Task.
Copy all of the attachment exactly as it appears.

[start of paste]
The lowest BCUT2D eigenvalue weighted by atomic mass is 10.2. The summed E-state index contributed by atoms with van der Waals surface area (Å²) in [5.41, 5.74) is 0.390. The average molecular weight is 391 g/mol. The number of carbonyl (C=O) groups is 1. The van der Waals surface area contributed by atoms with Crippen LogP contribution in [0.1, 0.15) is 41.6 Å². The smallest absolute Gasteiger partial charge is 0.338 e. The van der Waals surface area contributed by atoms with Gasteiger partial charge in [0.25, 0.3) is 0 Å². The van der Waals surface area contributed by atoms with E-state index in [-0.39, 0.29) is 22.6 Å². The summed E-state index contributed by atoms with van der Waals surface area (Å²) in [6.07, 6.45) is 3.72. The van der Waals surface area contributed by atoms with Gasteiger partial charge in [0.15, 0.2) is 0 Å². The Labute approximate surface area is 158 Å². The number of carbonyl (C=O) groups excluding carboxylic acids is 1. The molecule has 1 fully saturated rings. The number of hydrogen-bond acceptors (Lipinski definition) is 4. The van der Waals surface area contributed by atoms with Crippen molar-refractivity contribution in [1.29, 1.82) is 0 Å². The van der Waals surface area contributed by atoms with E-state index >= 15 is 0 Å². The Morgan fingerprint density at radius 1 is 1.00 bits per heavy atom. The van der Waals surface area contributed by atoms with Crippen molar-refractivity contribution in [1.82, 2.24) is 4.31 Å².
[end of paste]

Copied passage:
The lowest BCUT2D eigenvalue weighted by atomic mass is 10.2. The summed E-state index contributed by atoms with van der Waals surface area (Å²) in [5.41, 5.74) is 0.390. The average molecular weight is 391 g/mol. The number of carbonyl (C=O) groups is 1. The van der Waals surface area contributed by atoms with Crippen LogP contribution in [0.1, 0.15) is 41.6 Å². The smallest absolute Gasteiger partial charge is 0.338 e. The van der Waals surface area contributed by atoms with Gasteiger partial charge in [0.25, 0.3) is 0 Å². The van der Waals surface area contributed by atoms with E-state index in [-0.39, 0.29) is 22.6 Å². The summed E-state index contributed by atoms with van der Waals surface area (Å²) in [6.07, 6.45) is 3.72. The van der Waals surface area contributed by atoms with Gasteiger partial charge in [0.15, 0.2) is 0 Å². The Labute approximate surface area is 158 Å². The number of carbonyl (C=O) groups excluding carboxylic acids is 1. The molecule has 1 fully saturated rings. The number of hydrogen-bond acceptors (Lipinski definition) is 4. The van der Waals surface area contributed by atoms with Crippen molar-refractivity contribution in [1.29, 1.82) is 0 Å². The van der Waals surface area contributed by atoms with E-state index >= 15 is 0 Å². The Morgan fingerprint density at radius 1 is 1.00 bits per heavy atom. The van der Waals surface area contributed by atoms with Crippen molar-refractivity contribution in [1.82, 2.24) is 4.31 Å².